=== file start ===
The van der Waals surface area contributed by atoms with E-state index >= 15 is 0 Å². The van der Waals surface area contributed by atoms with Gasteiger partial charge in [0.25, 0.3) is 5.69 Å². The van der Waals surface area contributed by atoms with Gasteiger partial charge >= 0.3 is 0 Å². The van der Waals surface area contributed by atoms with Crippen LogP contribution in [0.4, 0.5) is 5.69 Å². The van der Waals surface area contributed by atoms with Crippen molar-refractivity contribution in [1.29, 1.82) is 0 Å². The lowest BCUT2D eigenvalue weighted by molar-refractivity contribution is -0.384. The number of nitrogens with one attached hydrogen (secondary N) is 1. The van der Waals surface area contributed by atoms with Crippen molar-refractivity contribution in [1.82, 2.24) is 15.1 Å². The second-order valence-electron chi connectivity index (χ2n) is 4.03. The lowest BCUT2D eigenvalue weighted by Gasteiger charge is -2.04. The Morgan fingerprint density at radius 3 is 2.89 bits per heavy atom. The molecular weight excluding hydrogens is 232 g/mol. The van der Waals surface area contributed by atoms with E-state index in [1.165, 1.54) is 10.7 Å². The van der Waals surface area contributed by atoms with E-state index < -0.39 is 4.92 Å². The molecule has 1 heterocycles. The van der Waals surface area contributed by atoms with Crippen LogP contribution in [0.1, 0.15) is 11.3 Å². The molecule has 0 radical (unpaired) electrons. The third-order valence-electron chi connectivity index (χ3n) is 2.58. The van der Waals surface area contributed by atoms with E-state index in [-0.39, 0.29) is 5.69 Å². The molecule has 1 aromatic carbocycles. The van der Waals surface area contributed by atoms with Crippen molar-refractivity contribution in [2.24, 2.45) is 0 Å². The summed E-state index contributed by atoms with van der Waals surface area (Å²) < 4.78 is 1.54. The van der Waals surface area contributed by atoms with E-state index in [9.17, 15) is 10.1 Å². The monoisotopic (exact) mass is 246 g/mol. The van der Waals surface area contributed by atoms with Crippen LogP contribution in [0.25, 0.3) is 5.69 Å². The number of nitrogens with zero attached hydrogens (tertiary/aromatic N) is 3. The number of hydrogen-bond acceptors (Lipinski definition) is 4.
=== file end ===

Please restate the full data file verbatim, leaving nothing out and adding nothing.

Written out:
The van der Waals surface area contributed by atoms with E-state index >= 15 is 0 Å². The van der Waals surface area contributed by atoms with Gasteiger partial charge in [0.25, 0.3) is 5.69 Å². The van der Waals surface area contributed by atoms with Gasteiger partial charge >= 0.3 is 0 Å². The van der Waals surface area contributed by atoms with Crippen LogP contribution in [0.4, 0.5) is 5.69 Å². The van der Waals surface area contributed by atoms with Crippen molar-refractivity contribution in [1.29, 1.82) is 0 Å². The lowest BCUT2D eigenvalue weighted by molar-refractivity contribution is -0.384. The number of nitrogens with one attached hydrogen (secondary N) is 1. The van der Waals surface area contributed by atoms with Crippen molar-refractivity contribution in [1.82, 2.24) is 15.1 Å². The second-order valence-electron chi connectivity index (χ2n) is 4.03. The lowest BCUT2D eigenvalue weighted by Gasteiger charge is -2.04. The Morgan fingerprint density at radius 3 is 2.89 bits per heavy atom. The molecular weight excluding hydrogens is 232 g/mol. The van der Waals surface area contributed by atoms with E-state index in [1.165, 1.54) is 10.7 Å². The van der Waals surface area contributed by atoms with E-state index < -0.39 is 4.92 Å². The molecule has 1 heterocycles. The van der Waals surface area contributed by atoms with Crippen LogP contribution in [0.1, 0.15) is 11.3 Å². The molecule has 0 radical (unpaired) electrons. The third-order valence-electron chi connectivity index (χ3n) is 2.58. The van der Waals surface area contributed by atoms with E-state index in [-0.39, 0.29) is 5.69 Å². The molecule has 1 aromatic carbocycles. The van der Waals surface area contributed by atoms with Crippen molar-refractivity contribution in [2.24, 2.45) is 0 Å². The summed E-state index contributed by atoms with van der Waals surface area (Å²) < 4.78 is 1.54. The van der Waals surface area contributed by atoms with E-state index in [9.17, 15) is 10.1 Å². The monoisotopic (exact) mass is 246 g/mol. The van der Waals surface area contributed by atoms with Crippen LogP contribution in [0.25, 0.3) is 5.69 Å². The number of nitrogens with zero attached hydrogens (tertiary/aromatic N) is 3. The number of hydrogen-bond acceptors (Lipinski definition) is 4.